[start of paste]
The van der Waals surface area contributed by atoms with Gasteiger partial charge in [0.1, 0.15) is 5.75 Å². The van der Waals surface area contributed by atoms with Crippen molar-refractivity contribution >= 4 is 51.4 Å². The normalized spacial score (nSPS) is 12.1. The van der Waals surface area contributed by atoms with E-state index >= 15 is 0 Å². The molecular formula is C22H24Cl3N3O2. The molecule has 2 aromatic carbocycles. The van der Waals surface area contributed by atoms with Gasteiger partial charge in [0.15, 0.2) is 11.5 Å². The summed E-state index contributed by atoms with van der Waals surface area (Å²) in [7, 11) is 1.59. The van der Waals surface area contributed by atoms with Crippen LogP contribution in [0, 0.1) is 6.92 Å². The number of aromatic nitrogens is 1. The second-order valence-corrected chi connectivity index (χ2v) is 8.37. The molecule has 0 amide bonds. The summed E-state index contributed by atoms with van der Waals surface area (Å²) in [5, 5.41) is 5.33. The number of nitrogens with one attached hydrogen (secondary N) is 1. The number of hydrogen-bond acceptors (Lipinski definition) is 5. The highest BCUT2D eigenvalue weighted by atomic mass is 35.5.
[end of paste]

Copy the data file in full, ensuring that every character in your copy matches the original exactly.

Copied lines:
The van der Waals surface area contributed by atoms with Gasteiger partial charge in [0.1, 0.15) is 5.75 Å². The van der Waals surface area contributed by atoms with Crippen molar-refractivity contribution >= 4 is 51.4 Å². The normalized spacial score (nSPS) is 12.1. The van der Waals surface area contributed by atoms with E-state index >= 15 is 0 Å². The molecular formula is C22H24Cl3N3O2. The molecule has 2 aromatic carbocycles. The van der Waals surface area contributed by atoms with Gasteiger partial charge in [0.15, 0.2) is 11.5 Å². The summed E-state index contributed by atoms with van der Waals surface area (Å²) in [7, 11) is 1.59. The van der Waals surface area contributed by atoms with Crippen LogP contribution in [0, 0.1) is 6.92 Å². The number of aromatic nitrogens is 1. The second-order valence-corrected chi connectivity index (χ2v) is 8.37. The molecule has 0 amide bonds. The summed E-state index contributed by atoms with van der Waals surface area (Å²) in [5, 5.41) is 5.33. The number of nitrogens with one attached hydrogen (secondary N) is 1. The number of hydrogen-bond acceptors (Lipinski definition) is 5. The highest BCUT2D eigenvalue weighted by atomic mass is 35.5.